1) Intracellular Ca++ decreases, preventing MLCK activation & necessary phosphorylation/ activation of Myosin ATPase
2) Dephosphorylation of myosin by myosin phosphatase
How does the neural regulation of smooth muscle differ from skeletal muscle?
- No structural neuromuscular junction like in skeletal muscle
- Diffuse branches of nerves overlie smooth muscle
- Multiple varicosities along the nerve fiber instead of end feet
- Increased space between varicosity & muscle fibers
Define electromechanical stimulation.
- Change in membrane permeability resulting in depolarization of smooth muscle
I.e. opening Na+ &/or Ca++ membrane channels leading to a depolarization
Define pharmacomechanical stimulation.
*NOT CHANGING MEMBRANE POTENTIAL
- Activation of signaling molecules that through the generation of second messengers activate the contractile process.
E.g. Hormone activates PLC, increasing IP3 & Ca++; increase of intracellular Ca++ causes contraction of smooth muscle
Define electromechanical inhibition.
- Change in membrane permeability that results in hyperpolzarization of smooth muscle
E.g. close Na+ &/or Ca++ channels or open K+ membrane channels.
Define pharmacomechanical inhibition.
*NOT CHANGING MEMBRANE POTENTIAL
- Activation of signaling molecules that through the generation of second messengers inhibit the contractile process.
E.g. Hormone activates PKA that phosphorylates MLCK, preventing Ca++-Calmodulin from binding & activating MLCK
What are the two sources of Ca++ in smooth muscle? Which is the primary source?
What are the two roles of Ca++ in smooth muscle?
1) Membrane depolarization i.e. influx of Ca++ & Na+ are important for action potential
2) Contraction via the activation of MLCK
What are the two types of action potentials that occur in smooth muscle?
1) Spike potentials
2) Action potentials with plateaus
Draw a spike potential & List the different ions that important for the phases the action potential.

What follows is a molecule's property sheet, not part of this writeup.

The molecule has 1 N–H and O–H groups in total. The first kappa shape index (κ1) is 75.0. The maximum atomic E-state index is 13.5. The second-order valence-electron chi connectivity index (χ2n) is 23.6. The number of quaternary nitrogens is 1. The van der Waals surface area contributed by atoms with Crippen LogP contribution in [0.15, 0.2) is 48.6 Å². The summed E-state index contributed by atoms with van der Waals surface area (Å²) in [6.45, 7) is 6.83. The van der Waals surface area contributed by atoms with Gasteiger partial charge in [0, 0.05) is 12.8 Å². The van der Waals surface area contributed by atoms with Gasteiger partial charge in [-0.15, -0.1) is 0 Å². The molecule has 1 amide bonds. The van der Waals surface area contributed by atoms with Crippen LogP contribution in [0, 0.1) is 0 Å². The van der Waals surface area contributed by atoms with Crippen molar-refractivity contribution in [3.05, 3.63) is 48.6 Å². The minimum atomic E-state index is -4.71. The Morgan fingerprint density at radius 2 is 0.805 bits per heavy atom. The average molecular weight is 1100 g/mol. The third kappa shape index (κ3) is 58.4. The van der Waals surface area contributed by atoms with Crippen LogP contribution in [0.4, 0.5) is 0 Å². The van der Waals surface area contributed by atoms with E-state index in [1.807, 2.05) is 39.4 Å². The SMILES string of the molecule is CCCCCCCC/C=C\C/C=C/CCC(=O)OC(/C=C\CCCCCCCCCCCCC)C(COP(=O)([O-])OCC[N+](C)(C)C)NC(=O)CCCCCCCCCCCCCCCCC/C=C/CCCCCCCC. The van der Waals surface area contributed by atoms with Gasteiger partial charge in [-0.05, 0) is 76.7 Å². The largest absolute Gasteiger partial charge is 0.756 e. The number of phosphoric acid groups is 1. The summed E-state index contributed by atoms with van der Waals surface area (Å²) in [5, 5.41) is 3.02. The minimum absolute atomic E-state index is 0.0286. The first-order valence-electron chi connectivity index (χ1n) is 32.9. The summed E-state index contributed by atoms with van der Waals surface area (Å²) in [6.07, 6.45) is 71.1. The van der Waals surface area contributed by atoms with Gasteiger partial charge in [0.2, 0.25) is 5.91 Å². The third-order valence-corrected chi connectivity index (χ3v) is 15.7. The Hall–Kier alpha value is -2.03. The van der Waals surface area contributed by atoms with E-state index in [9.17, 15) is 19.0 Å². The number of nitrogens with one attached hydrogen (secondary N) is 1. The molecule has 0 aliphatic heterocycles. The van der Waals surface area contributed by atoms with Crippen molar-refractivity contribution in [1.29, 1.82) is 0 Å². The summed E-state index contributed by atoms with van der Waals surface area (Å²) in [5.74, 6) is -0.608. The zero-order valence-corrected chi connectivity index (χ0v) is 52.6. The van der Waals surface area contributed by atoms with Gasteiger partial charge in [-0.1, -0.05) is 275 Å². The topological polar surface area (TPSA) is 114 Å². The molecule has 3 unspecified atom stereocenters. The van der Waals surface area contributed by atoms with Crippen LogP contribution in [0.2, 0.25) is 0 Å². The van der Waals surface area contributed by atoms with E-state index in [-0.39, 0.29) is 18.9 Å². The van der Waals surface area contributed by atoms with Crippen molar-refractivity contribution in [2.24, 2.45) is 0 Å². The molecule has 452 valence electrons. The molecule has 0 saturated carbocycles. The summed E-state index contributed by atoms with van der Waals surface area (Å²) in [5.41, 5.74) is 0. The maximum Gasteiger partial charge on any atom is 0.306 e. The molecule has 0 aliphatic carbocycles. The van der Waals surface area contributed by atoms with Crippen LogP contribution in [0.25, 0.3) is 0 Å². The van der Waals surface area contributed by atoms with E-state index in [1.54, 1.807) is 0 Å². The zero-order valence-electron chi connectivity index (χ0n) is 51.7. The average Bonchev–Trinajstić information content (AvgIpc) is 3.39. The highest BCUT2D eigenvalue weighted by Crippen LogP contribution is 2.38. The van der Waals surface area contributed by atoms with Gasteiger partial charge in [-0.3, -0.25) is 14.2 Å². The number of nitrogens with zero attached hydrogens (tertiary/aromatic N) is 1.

Draw an action potential with plateau & list the different ions that important for the phases of the potential.
What are slow wave potentials?
A continuous cycling of depolarization & repolarization without eliciting a spike potential that leads to a contraction.
- Seen in some types of smooth muscle
- Serve as pacemakers for some types of smooth muscle
- An action potential could occur at the peak of the slow wave
*THIS IS NOT AN ACTION POTENTIAL
What causes slow-wave potentials?
Na+ pumping or rhythmic changes in ion conductance
What ion is primarily responsible for depolarization during action potentials in smooth muscle?
*Note that Na+ does play a role, but Ca++ is primary, like cardiac action potentials.
What ion is responsible for the prolonged state of depolarization seen in action potentials with plateaus?
What NT is released from all of the preganglionic fibers?
*Regardless of system, all preganglionic fibers release ACh
What do the postganglionic fibers of the PNS release?
What do the postganglionic fibers of the SNS release?
NE/Epi or DA
What is the exception to postganglionic fibers of the SNS releasing NE/Epi or DA?
Thermoregulatory sweat glands, which posses muscarinic receptors & respond to ACh
What neurotransmitter do postganglionic fibers to the renal vascular smooth muscle release?
What NTs are released by the adrenal medulla?
Epi & NE
What receptors are present in the target organs of the PNS?
What receptors are present in the thermoregulatory sweat glands?
What receptors are present in the target organs of the SNS? What are the two exceptions to this?
- Alpha & Beta Adrenergic
- Exceptions: 1) thermoregulatory sweat, 2) renal vasculature
What receptors are present in the renal vasculature?
What receptors are present in skeletal muscle?
How is ACh synthesized?
1) Uptake of choline from the ECF via the Na+ dependent choline transporter (CHT)
2) Conjugation by ChAT (AcetylCoA + Choline)
3) Final product: ACh
Note that acetylcholine is synthesized in BOTH the cytoplasm & in the mitochondria. ChAT= choline acteyltransferase
What drug can block the choline transporter (CHT)?
*Note that these are not used clinically.
How is ACh stored?
Once ACh is synthesized, it is transported into the storage vesicle via the "vesicle assocaited transporter" (VAT)
What drug blocks VAT?
How is ACh released?
1) Depolarization of nerve
2) Voltage-dependent Ca++ entry
3) Ca++ binds Calmodulin, activating "vesicle associated membrane proteins," VAMPs & "synaptosome-assocaited proteins," (SNAPs)